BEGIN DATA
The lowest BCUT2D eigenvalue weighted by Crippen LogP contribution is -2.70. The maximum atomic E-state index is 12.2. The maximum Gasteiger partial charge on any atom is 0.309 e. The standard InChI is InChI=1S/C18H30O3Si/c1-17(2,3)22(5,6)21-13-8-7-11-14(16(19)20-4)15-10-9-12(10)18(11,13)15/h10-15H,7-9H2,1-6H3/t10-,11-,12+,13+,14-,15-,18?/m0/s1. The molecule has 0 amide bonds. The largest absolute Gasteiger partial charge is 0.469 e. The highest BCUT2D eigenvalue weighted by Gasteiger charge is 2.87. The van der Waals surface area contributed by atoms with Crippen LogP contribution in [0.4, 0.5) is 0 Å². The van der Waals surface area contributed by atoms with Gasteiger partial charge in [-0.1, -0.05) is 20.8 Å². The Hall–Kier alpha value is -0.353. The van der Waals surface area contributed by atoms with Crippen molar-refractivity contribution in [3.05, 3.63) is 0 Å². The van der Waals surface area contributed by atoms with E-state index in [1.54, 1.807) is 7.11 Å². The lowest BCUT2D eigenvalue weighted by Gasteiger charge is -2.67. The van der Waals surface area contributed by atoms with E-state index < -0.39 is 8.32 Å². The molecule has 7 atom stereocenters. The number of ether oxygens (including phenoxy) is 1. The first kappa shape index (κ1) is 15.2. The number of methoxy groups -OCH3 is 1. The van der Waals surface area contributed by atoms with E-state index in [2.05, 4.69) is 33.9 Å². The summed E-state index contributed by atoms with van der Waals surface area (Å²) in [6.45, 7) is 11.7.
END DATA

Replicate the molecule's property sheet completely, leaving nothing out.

The lowest BCUT2D eigenvalue weighted by Crippen LogP contribution is -2.70. The maximum atomic E-state index is 12.2. The maximum Gasteiger partial charge on any atom is 0.309 e. The standard InChI is InChI=1S/C18H30O3Si/c1-17(2,3)22(5,6)21-13-8-7-11-14(16(19)20-4)15-10-9-12(10)18(11,13)15/h10-15H,7-9H2,1-6H3/t10-,11-,12+,13+,14-,15-,18?/m0/s1. The molecule has 0 amide bonds. The largest absolute Gasteiger partial charge is 0.469 e. The highest BCUT2D eigenvalue weighted by Gasteiger charge is 2.87. The van der Waals surface area contributed by atoms with Crippen LogP contribution in [0.4, 0.5) is 0 Å². The van der Waals surface area contributed by atoms with Gasteiger partial charge in [-0.1, -0.05) is 20.8 Å². The Hall–Kier alpha value is -0.353. The van der Waals surface area contributed by atoms with Crippen molar-refractivity contribution in [3.05, 3.63) is 0 Å². The van der Waals surface area contributed by atoms with E-state index in [1.54, 1.807) is 7.11 Å². The lowest BCUT2D eigenvalue weighted by Gasteiger charge is -2.67. The van der Waals surface area contributed by atoms with E-state index < -0.39 is 8.32 Å². The molecule has 7 atom stereocenters. The number of ether oxygens (including phenoxy) is 1. The first kappa shape index (κ1) is 15.2. The number of methoxy groups -OCH3 is 1. The van der Waals surface area contributed by atoms with E-state index in [2.05, 4.69) is 33.9 Å². The summed E-state index contributed by atoms with van der Waals surface area (Å²) in [6.45, 7) is 11.7.